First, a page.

The Washington Capitals' 6-4 win over the division rival Atlanta Thrashers Sunday, fueled by John Erskine's mustache, gave the Caps a nine-point lead in the division and three-point leads over Philadelphia in the Eastern Conference and Los Angeles for the President's Trophy.

Washington Capitals celebrate one of their 13 wins. (C.Nichols)
Washington owns a 13-4-1 record after 18 games.  No team in hockey has more wins.  Only Detroit, St. Louis and L.A. have fewer regulation losses.  The Caps are 9-1-0 at home and are 8-1-1 in their last 10 games.

The Caps far and away lead the lead in goals scored with 66 (and goals per game at 3.61).  The next closest is Philly at 58.  Yet, only ten teams in the league have allowed fewer goals.  Their power play, penalty kill and faceoff percentages all rank in the top third in the NHL.

So why is everyone is so concerned about this team?

Are the expectations for the Washington Capitals so high this season that they simply can't be the best team in the league? 

Apparently so.  The frustration felt after last season's early departure from the playoffs has seated so deeply that the Caps must dominate every game, every period, every shift, or in the minds of some they will be destined to come up as disappointing and empty as they did at the end of last season.

This team is young, talented and motivated.  They are coached by smart, dedicated, and passionate coaches.  They are managed by a shrewd businessman that is conservative by nature but willing to address needs -- within a calculated game plan.  And they are owned by one of the most transparent, active and fan-oriented owners in all of sports.

What's not to like?

Are there flaws in the roster?  Probably.  Are there occasional lapses in attention?  Perhaps.

But it looks more and more every day that one of this season's biggest mysteries, the starting goalie position, isn't really one of the problems.  Yes, Michal Neuvirth may look a little tired lately, but other than that he's been spectacular.  While not as gifted athletically as Semyon Varlamov, he is technically and positionally superior to the oft-injured Russian keeper.

Nagging injuries to Tom Poti and Boyd Gordon have kept the Capitals from icing their best squad for most of the season, yet they succeed.  Every team has injury problems, but the Caps farm system is so deep they've been able to weather -- and even flourish on occasion -- even when veterans miss ice time.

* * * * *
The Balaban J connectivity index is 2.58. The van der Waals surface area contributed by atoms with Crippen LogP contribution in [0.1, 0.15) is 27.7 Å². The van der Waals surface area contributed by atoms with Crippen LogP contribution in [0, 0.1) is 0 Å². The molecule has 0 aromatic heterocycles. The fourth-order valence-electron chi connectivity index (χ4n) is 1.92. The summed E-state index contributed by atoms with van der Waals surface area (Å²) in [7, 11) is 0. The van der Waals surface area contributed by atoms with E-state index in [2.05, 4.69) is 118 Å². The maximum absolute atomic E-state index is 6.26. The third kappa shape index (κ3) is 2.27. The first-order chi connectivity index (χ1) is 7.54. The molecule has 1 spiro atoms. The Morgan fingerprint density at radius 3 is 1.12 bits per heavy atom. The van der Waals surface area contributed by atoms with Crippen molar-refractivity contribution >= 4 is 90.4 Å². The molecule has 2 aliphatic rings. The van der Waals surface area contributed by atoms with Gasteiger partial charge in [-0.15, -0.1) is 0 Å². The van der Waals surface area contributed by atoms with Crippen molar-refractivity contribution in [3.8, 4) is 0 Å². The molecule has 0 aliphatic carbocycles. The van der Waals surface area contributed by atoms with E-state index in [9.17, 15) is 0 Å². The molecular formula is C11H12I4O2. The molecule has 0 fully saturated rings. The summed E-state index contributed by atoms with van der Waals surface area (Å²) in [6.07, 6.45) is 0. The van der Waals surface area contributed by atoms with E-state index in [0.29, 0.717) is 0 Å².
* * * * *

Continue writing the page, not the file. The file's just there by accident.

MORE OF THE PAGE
And the Caps have gotten out to the best start in hockey this season standings-wise while their two best players, Alex Ovechkin and Nicklas Backstrom, are still really trying to get into a groove.  Yes, they both are in the Top 8 in the league in scoring (along with Alexander Semin), a nod to their unbelievable skill level.  But watching them play, I think everyone gets a sense that they just aren't quite clicking at full speed yet.

Woe to the rest of the league when that happens.

Not the least in factors, but the Caps have done all that they have so far this season while breaking rookies in at goalie, second-line center and the second defensive pairing.

Should this organization he held to loftier standards?  Of course.  It's especially glaring when the Caps don't play their best, as was the case in the the second periods at Buffalo and again Sunday against Atlanta.  But every game is the opponent's Super Bowl when they play the Caps, and there are going to be occasions where the Caps get outplayed.  The other team is still trying too.

So when you read accounts of the Caps failing to dominate, being accused of taking games, periods, or shifts off, and of players struggling, keep in mind that the level of play they are achieving so far is good enough to qualify them as the best team in the NHL at the moment, and that the weight of high expectations seems to be affecting the media, bloggers and fans more than it is the team.

Remember, it took Wayne Gretzky and Glen Sather until the end of thier sixth season in the league to win a Stanley Cup.  Their Edmonton Oilers teams then won four of the next five.